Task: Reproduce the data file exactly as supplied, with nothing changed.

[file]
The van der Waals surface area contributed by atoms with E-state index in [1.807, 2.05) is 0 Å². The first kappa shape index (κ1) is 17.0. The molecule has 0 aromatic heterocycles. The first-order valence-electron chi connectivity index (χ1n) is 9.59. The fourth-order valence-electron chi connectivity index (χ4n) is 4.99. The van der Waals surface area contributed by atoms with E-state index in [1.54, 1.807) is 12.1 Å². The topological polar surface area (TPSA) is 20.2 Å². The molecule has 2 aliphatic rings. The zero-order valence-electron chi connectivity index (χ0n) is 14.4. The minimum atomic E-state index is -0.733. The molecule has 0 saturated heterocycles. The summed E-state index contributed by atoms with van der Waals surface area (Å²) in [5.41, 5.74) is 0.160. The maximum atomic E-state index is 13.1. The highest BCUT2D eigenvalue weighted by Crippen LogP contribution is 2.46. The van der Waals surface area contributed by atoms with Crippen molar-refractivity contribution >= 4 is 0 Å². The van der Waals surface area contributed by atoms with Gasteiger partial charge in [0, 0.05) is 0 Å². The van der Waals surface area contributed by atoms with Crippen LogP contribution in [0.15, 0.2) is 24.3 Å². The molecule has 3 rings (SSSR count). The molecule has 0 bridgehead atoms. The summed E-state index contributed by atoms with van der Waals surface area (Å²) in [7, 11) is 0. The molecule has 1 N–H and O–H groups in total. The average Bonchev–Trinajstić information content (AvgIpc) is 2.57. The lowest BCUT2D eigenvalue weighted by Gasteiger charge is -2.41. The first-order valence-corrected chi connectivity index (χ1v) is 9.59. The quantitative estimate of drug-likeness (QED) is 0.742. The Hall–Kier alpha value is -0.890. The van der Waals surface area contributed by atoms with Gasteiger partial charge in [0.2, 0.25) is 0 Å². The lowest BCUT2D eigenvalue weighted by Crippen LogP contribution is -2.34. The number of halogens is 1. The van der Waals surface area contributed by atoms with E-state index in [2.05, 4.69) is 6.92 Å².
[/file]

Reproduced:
The van der Waals surface area contributed by atoms with E-state index in [1.807, 2.05) is 0 Å². The first kappa shape index (κ1) is 17.0. The molecule has 0 aromatic heterocycles. The first-order valence-electron chi connectivity index (χ1n) is 9.59. The fourth-order valence-electron chi connectivity index (χ4n) is 4.99. The van der Waals surface area contributed by atoms with E-state index in [1.54, 1.807) is 12.1 Å². The topological polar surface area (TPSA) is 20.2 Å². The molecule has 2 aliphatic rings. The zero-order valence-electron chi connectivity index (χ0n) is 14.4. The minimum atomic E-state index is -0.733. The molecule has 0 saturated heterocycles. The summed E-state index contributed by atoms with van der Waals surface area (Å²) in [5.41, 5.74) is 0.160. The maximum atomic E-state index is 13.1. The highest BCUT2D eigenvalue weighted by Crippen LogP contribution is 2.46. The van der Waals surface area contributed by atoms with Crippen molar-refractivity contribution >= 4 is 0 Å². The van der Waals surface area contributed by atoms with Gasteiger partial charge in [0, 0.05) is 0 Å². The van der Waals surface area contributed by atoms with Crippen LogP contribution in [0.15, 0.2) is 24.3 Å². The molecule has 3 rings (SSSR count). The molecule has 0 bridgehead atoms. The summed E-state index contributed by atoms with van der Waals surface area (Å²) in [7, 11) is 0. The molecule has 1 N–H and O–H groups in total. The average Bonchev–Trinajstić information content (AvgIpc) is 2.57. The lowest BCUT2D eigenvalue weighted by Gasteiger charge is -2.41. The first-order valence-corrected chi connectivity index (χ1v) is 9.59. The quantitative estimate of drug-likeness (QED) is 0.742. The Hall–Kier alpha value is -0.890. The van der Waals surface area contributed by atoms with Gasteiger partial charge in [0.2, 0.25) is 0 Å². The lowest BCUT2D eigenvalue weighted by Crippen LogP contribution is -2.34. The number of halogens is 1. The van der Waals surface area contributed by atoms with E-state index in [2.05, 4.69) is 6.92 Å².